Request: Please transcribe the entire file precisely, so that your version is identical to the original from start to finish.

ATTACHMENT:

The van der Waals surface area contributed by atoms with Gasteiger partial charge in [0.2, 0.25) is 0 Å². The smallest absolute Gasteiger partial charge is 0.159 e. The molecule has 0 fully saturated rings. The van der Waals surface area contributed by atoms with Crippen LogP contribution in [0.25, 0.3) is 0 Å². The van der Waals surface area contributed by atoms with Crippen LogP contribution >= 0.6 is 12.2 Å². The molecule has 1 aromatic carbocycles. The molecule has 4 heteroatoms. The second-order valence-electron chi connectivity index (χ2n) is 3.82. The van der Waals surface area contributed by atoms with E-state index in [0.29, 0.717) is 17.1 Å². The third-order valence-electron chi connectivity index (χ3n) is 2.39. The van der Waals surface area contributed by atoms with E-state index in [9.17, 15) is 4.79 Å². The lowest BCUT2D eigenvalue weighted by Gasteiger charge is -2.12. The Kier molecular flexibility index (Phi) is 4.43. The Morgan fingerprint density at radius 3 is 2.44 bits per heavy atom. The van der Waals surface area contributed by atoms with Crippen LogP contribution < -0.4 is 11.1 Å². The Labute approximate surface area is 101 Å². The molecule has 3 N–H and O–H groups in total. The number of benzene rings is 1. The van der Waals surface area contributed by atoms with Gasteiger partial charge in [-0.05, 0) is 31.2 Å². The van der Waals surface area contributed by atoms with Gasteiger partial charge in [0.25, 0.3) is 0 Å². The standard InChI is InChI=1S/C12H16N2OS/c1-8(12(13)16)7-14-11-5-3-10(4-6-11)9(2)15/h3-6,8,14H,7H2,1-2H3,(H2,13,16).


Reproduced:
The van der Waals surface area contributed by atoms with Gasteiger partial charge in [0.2, 0.25) is 0 Å². The smallest absolute Gasteiger partial charge is 0.159 e. The molecule has 0 fully saturated rings. The van der Waals surface area contributed by atoms with Crippen LogP contribution in [0.25, 0.3) is 0 Å². The van der Waals surface area contributed by atoms with Crippen LogP contribution >= 0.6 is 12.2 Å². The molecule has 1 aromatic carbocycles. The molecule has 4 heteroatoms. The second-order valence-electron chi connectivity index (χ2n) is 3.82. The van der Waals surface area contributed by atoms with E-state index in [0.29, 0.717) is 17.1 Å². The third-order valence-electron chi connectivity index (χ3n) is 2.39. The van der Waals surface area contributed by atoms with E-state index in [9.17, 15) is 4.79 Å². The lowest BCUT2D eigenvalue weighted by Gasteiger charge is -2.12. The Kier molecular flexibility index (Phi) is 4.43. The Morgan fingerprint density at radius 3 is 2.44 bits per heavy atom. The van der Waals surface area contributed by atoms with Crippen LogP contribution < -0.4 is 11.1 Å². The Labute approximate surface area is 101 Å². The molecule has 3 N–H and O–H groups in total. The number of benzene rings is 1. The van der Waals surface area contributed by atoms with Gasteiger partial charge in [-0.05, 0) is 31.2 Å². The van der Waals surface area contributed by atoms with Gasteiger partial charge in [0.25, 0.3) is 0 Å². The standard InChI is InChI=1S/C12H16N2OS/c1-8(12(13)16)7-14-11-5-3-10(4-6-11)9(2)15/h3-6,8,14H,7H2,1-2H3,(H2,13,16).